J. Cole to host Dreamville Festival in Raleigh
Update: As of Thursday afternoon, the inaugural Dreamville Festival is officially sold out. Dreamville tweeted out the news around 5 p.m. that tickets are gone, topping out at 40,000.
Co-founder of Dreamville Records and J. Cole manager Ibrahim Hamad spread the word from his own Twitter account, saying the sell-out surpassed their expectations.
“Years of building this idea with the Dreamville team and our Scoremore Shows partners and I never thought we would sell 40k tickets our first year in North Carolina,” Hamad tweeted. “Extremely blessed and thankful for everyone that worked towards this and all the fans that always support.”
Original story published April 2.
It’s Dreamville weekend in North Carolina, the maiden voyage of what may prove to be the next great music festival in the Triangle.
J. Cole, the Grammy-nominated rap megastar who hails from Fayetteville and has made a home in Raleigh, announced the Dreamville Festival almost exactly one year ago. The plan was a summer sendoff in mid-September, a blowout festival with a dozen performers in Raleigh’s Dorothea Dix Park. Then Hurricane Florence intervened, pummeling the North Carolina coast and forcing festival producers to schedule a rain check.
That rain check is this Saturday, April 6. An expected crowd of 40,000 festival attendees will descend on Dix Park for the all-day festival. A dozen hip-hop and R&B acts — headlined by Cole himself and other nationally renowned acts — will perform on two stages from noon well into the night.
Dreamville is three years in the making, said Sascha Stone Guttfreund, festival executive director, in an email, crediting outgoing Raleigh Mayor Nancy McFarlane as essential to making the event a reality.
In the past, Cole has said the festival is a way of giving back to the region he calls home.
“J. Cole is from nearby Fayetteville, and it is in North Carolina where their story began,” Guttfreund said in the email. “We also felt like Raleigh would be a special market for visitors from across the country to experience, as well as it houses a beautiful new park where this event could find its home for years to come.”
The festival was conceived as a fundraiser benefiting the Dorothea Dix Park Conservancy and J. Cole’s charity, the Dreamville Foundation, which last year said proceeds of the event would benefit hurricane victims.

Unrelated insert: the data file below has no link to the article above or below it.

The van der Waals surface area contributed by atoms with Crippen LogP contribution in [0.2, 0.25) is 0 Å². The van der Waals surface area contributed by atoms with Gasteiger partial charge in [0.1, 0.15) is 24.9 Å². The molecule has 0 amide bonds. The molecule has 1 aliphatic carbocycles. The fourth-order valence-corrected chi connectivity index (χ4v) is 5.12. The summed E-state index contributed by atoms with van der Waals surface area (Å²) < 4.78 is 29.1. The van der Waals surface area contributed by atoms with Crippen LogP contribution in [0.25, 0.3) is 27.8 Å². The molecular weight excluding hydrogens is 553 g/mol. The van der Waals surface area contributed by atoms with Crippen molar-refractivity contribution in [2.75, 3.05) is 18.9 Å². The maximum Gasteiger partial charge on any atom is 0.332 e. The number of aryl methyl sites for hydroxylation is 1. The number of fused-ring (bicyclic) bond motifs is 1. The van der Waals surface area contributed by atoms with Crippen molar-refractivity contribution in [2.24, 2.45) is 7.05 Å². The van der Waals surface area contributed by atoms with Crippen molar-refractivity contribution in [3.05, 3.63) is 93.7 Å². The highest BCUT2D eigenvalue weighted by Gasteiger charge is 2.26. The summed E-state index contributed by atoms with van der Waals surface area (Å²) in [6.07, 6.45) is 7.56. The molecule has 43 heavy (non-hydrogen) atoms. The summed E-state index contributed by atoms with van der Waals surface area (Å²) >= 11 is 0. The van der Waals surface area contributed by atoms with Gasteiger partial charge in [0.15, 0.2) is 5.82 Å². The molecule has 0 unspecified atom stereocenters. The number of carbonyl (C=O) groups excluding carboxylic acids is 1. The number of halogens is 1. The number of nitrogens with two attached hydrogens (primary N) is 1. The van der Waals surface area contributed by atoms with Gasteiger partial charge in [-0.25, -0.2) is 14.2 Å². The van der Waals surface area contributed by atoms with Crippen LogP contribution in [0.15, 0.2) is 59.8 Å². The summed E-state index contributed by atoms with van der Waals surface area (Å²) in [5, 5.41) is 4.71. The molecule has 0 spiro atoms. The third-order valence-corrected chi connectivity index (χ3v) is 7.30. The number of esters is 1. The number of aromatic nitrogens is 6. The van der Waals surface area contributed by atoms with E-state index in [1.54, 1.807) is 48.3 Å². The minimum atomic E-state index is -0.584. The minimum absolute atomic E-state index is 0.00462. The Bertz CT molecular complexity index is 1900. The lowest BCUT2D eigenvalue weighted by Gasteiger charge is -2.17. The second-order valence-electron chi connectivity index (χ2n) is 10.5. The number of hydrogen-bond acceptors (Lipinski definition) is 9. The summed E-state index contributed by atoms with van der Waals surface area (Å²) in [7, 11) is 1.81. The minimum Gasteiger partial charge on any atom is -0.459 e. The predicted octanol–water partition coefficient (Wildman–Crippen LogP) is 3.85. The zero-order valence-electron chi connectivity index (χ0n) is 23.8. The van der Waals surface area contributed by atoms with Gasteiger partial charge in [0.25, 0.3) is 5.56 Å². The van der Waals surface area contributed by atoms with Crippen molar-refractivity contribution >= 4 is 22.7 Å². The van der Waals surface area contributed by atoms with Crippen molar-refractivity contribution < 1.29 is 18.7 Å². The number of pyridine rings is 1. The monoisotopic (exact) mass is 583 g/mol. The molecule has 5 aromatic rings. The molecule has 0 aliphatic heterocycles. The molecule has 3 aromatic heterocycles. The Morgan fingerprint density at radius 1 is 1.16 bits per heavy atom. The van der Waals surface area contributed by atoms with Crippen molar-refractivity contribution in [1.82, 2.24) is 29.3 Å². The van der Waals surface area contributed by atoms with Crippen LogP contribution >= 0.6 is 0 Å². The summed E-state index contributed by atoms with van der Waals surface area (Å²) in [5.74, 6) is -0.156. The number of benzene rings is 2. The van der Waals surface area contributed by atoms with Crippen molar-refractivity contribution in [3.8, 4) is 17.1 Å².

There also will be mini golf, a festival marketplace with art vendors, an interactive art wall and a mini hip-hop museum.
Cole’s Dreamville label
Music takes place all day on two stages: the Rise stage and the Shine stage.
Cole is, of course, top billing, taking the stage at 9:15 p.m. as the final act. He is set to perform for over an hour. The Dreamville lineup includes some of hip-hop’s ascending stars, established headliners with Grammy wins and a number of North Carolina artists, including Raleigh’s Rapsody and Mez.
The festival is called Dreamville for a reason, taking its name from Cole’s own record label and offering a showcase of the company’s acts. In addition to Cole, artists Omen, Cozz, Bas, Ari Lennox, Earthgang, Lute and J.I.D. will all perform.
Guttfreund said the pitch to artists was simple.
“Come and be a part of Dreamville in real life,’” Guttfreund said of recruiting artists. “Cole and his team have done an incredible job of building the Dreamville brand as a whole, and artists now want to be a part of it.”
Expect SZA, Big Sean and Teyana Taylor to be some of the day’s biggest draws, along with Grammy winner Nelly, who will turn in a half-hour set. After the hurricane-related postponement, original acts Young Thug and Rich the Kid were unable to make the new date. In their place, Dreamville fest added 21 Savage and 6lack.
While the acts are staggered, so there’s not much overlap between shows on the dueling stages, plan on moving back and forth if you aim to see every artist.
Here is the Dreamville Festival schedule:
12 noon WQOK-FM DJ
12:50-1:10 p.m. Lute
1:30-2 p.m. Saba
2:30-3 p.m. Cozz
3:30-4 p.m. Ari Lennox
4:30-5 p.m. Teyana Taylor
5:30-6 p.m. J.I.D
6:30-7 p.m. Nelly
7:45-8:15 p.m. 21 Savage
9:15-10:30 p.m. J. Cole
12:30-12:50 p.m. Mez
1:10-1:30 p.m. Omen
2-2:30 p.m. Earthgang
3-3:30 p.m. Rapsody
4-4:30 p.m. Davido
5-5:30 p.m. Bas
6-6:30 p.m. 6LACK
7-7:45 p.m. Big Sean
8:15-9 p.m. SZA
Are there still Dreamville tickets?
As of Thursday afternoon, no. Dreamville officials announced Thursday that the festival had officially sold out, capping attendance at 40,000.
How to get to Dreamville at Dix Park
This will be the biggest event ever held at Dix Park, but Raleigh officials hope it’s just the start of discovering the park’s possibilities.
“This is a really exciting opportunity for Dix Park, and it’s something that’s been three years in the making,” said Joseph Voska, program supervisor for Dix Park. “It’s a chance to showcase what Raleigh is really about and what Dix Park can bring to the table.”